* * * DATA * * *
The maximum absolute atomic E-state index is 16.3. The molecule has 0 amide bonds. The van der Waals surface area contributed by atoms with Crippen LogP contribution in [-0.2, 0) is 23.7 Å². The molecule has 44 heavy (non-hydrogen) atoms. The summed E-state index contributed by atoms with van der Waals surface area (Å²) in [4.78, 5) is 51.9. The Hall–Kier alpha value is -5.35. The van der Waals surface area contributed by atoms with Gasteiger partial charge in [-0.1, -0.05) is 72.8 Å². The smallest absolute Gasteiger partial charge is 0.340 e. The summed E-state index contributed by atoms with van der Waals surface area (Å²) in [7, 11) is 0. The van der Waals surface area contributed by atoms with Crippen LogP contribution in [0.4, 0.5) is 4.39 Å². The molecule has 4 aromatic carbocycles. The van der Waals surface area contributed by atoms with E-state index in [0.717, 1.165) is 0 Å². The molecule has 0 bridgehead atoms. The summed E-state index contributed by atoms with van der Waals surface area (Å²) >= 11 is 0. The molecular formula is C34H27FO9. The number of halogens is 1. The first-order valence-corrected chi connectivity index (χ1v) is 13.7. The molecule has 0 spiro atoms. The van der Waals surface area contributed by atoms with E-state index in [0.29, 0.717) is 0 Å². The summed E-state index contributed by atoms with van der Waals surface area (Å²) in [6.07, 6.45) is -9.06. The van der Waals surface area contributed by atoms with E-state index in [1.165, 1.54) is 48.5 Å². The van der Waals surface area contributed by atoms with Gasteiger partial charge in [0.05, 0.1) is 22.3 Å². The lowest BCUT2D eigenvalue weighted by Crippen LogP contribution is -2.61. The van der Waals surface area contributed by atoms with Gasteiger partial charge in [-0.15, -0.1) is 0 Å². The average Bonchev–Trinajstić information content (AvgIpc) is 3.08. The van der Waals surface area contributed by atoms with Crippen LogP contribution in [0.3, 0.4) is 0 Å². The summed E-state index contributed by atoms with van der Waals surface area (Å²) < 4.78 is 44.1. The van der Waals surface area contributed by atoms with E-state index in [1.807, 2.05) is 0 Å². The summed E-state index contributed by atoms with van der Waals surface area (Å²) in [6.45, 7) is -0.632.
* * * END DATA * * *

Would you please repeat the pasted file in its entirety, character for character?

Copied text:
The maximum absolute atomic E-state index is 16.3. The molecule has 0 amide bonds. The van der Waals surface area contributed by atoms with Crippen LogP contribution in [-0.2, 0) is 23.7 Å². The molecule has 44 heavy (non-hydrogen) atoms. The summed E-state index contributed by atoms with van der Waals surface area (Å²) in [4.78, 5) is 51.9. The Hall–Kier alpha value is -5.35. The van der Waals surface area contributed by atoms with Gasteiger partial charge in [-0.1, -0.05) is 72.8 Å². The smallest absolute Gasteiger partial charge is 0.340 e. The summed E-state index contributed by atoms with van der Waals surface area (Å²) in [7, 11) is 0. The van der Waals surface area contributed by atoms with Crippen LogP contribution in [0.4, 0.5) is 4.39 Å². The molecule has 4 aromatic carbocycles. The van der Waals surface area contributed by atoms with E-state index in [0.717, 1.165) is 0 Å². The molecule has 0 bridgehead atoms. The summed E-state index contributed by atoms with van der Waals surface area (Å²) >= 11 is 0. The molecular formula is C34H27FO9. The number of halogens is 1. The first-order valence-corrected chi connectivity index (χ1v) is 13.7. The molecule has 0 spiro atoms. The van der Waals surface area contributed by atoms with E-state index in [0.29, 0.717) is 0 Å². The summed E-state index contributed by atoms with van der Waals surface area (Å²) in [6.07, 6.45) is -9.06. The van der Waals surface area contributed by atoms with E-state index in [1.165, 1.54) is 48.5 Å². The van der Waals surface area contributed by atoms with Gasteiger partial charge in [0.05, 0.1) is 22.3 Å². The lowest BCUT2D eigenvalue weighted by Crippen LogP contribution is -2.61. The van der Waals surface area contributed by atoms with Gasteiger partial charge in [-0.15, -0.1) is 0 Å². The average Bonchev–Trinajstić information content (AvgIpc) is 3.08. The van der Waals surface area contributed by atoms with Crippen LogP contribution in [0.3, 0.4) is 0 Å². The summed E-state index contributed by atoms with van der Waals surface area (Å²) < 4.78 is 44.1. The van der Waals surface area contributed by atoms with E-state index in [1.807, 2.05) is 0 Å². The summed E-state index contributed by atoms with van der Waals surface area (Å²) in [6.45, 7) is -0.632.